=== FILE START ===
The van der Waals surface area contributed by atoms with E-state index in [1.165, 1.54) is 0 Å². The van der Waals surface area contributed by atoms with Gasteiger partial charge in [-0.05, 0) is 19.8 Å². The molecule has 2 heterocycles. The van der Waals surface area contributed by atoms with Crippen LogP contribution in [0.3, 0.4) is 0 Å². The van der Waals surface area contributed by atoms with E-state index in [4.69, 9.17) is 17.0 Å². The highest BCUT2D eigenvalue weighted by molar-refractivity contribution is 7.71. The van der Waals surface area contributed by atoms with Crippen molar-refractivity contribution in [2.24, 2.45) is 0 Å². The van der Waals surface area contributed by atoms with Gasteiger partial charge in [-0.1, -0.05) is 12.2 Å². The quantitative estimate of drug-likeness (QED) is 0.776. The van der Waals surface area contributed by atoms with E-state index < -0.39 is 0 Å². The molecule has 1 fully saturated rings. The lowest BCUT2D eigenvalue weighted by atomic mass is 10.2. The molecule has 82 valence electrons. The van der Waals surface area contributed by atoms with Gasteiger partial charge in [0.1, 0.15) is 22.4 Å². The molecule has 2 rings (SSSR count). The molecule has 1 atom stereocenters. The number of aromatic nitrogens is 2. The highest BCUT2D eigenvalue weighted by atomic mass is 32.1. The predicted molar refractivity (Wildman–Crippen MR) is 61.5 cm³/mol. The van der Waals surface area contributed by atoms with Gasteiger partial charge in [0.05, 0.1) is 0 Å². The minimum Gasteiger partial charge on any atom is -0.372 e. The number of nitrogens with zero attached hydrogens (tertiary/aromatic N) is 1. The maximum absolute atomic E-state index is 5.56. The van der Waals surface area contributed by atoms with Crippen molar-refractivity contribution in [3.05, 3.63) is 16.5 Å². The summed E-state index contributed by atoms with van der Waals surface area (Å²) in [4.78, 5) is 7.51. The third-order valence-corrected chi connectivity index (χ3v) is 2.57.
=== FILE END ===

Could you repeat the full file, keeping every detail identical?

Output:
The van der Waals surface area contributed by atoms with E-state index in [1.165, 1.54) is 0 Å². The van der Waals surface area contributed by atoms with Gasteiger partial charge in [-0.05, 0) is 19.8 Å². The molecule has 2 heterocycles. The van der Waals surface area contributed by atoms with Crippen LogP contribution in [0.3, 0.4) is 0 Å². The van der Waals surface area contributed by atoms with E-state index in [4.69, 9.17) is 17.0 Å². The highest BCUT2D eigenvalue weighted by molar-refractivity contribution is 7.71. The van der Waals surface area contributed by atoms with Crippen molar-refractivity contribution in [2.24, 2.45) is 0 Å². The van der Waals surface area contributed by atoms with Gasteiger partial charge in [-0.1, -0.05) is 12.2 Å². The quantitative estimate of drug-likeness (QED) is 0.776. The van der Waals surface area contributed by atoms with E-state index < -0.39 is 0 Å². The molecule has 1 fully saturated rings. The lowest BCUT2D eigenvalue weighted by atomic mass is 10.2. The molecule has 82 valence electrons. The van der Waals surface area contributed by atoms with Gasteiger partial charge in [0.1, 0.15) is 22.4 Å². The molecule has 2 rings (SSSR count). The molecule has 1 atom stereocenters. The number of aromatic nitrogens is 2. The highest BCUT2D eigenvalue weighted by atomic mass is 32.1. The predicted molar refractivity (Wildman–Crippen MR) is 61.5 cm³/mol. The van der Waals surface area contributed by atoms with Gasteiger partial charge in [0.05, 0.1) is 0 Å². The minimum Gasteiger partial charge on any atom is -0.372 e. The number of nitrogens with zero attached hydrogens (tertiary/aromatic N) is 1. The maximum absolute atomic E-state index is 5.56. The van der Waals surface area contributed by atoms with Crippen molar-refractivity contribution in [3.05, 3.63) is 16.5 Å². The summed E-state index contributed by atoms with van der Waals surface area (Å²) in [4.78, 5) is 7.51. The third-order valence-corrected chi connectivity index (χ3v) is 2.57.